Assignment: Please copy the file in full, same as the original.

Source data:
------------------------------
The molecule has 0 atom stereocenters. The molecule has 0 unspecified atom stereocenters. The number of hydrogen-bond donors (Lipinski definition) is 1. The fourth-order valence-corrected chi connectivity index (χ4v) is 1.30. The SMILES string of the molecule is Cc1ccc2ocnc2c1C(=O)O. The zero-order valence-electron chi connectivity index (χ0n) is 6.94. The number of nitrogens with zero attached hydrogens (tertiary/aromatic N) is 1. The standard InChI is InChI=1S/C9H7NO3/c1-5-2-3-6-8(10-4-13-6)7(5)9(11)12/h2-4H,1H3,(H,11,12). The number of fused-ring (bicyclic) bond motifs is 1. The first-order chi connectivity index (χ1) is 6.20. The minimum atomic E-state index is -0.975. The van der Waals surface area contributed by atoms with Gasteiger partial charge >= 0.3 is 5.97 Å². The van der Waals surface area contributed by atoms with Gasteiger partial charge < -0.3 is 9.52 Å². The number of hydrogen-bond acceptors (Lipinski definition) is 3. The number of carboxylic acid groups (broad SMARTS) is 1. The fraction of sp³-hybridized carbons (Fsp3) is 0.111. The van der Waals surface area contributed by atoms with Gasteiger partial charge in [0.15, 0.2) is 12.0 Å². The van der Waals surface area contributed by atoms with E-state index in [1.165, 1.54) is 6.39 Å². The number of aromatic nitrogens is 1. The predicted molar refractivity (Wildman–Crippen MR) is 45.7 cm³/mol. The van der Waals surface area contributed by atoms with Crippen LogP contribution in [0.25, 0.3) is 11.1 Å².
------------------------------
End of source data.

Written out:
The molecule has 0 atom stereocenters. The molecule has 0 unspecified atom stereocenters. The number of hydrogen-bond donors (Lipinski definition) is 1. The fourth-order valence-corrected chi connectivity index (χ4v) is 1.30. The SMILES string of the molecule is Cc1ccc2ocnc2c1C(=O)O. The zero-order valence-electron chi connectivity index (χ0n) is 6.94. The number of nitrogens with zero attached hydrogens (tertiary/aromatic N) is 1. The standard InChI is InChI=1S/C9H7NO3/c1-5-2-3-6-8(10-4-13-6)7(5)9(11)12/h2-4H,1H3,(H,11,12). The number of fused-ring (bicyclic) bond motifs is 1. The first-order chi connectivity index (χ1) is 6.20. The minimum atomic E-state index is -0.975. The van der Waals surface area contributed by atoms with Gasteiger partial charge >= 0.3 is 5.97 Å². The van der Waals surface area contributed by atoms with Gasteiger partial charge < -0.3 is 9.52 Å². The number of hydrogen-bond acceptors (Lipinski definition) is 3. The number of carboxylic acid groups (broad SMARTS) is 1. The fraction of sp³-hybridized carbons (Fsp3) is 0.111. The van der Waals surface area contributed by atoms with Gasteiger partial charge in [0.15, 0.2) is 12.0 Å². The van der Waals surface area contributed by atoms with E-state index in [1.165, 1.54) is 6.39 Å². The number of aromatic nitrogens is 1. The predicted molar refractivity (Wildman–Crippen MR) is 45.7 cm³/mol. The van der Waals surface area contributed by atoms with Crippen LogP contribution in [0.25, 0.3) is 11.1 Å².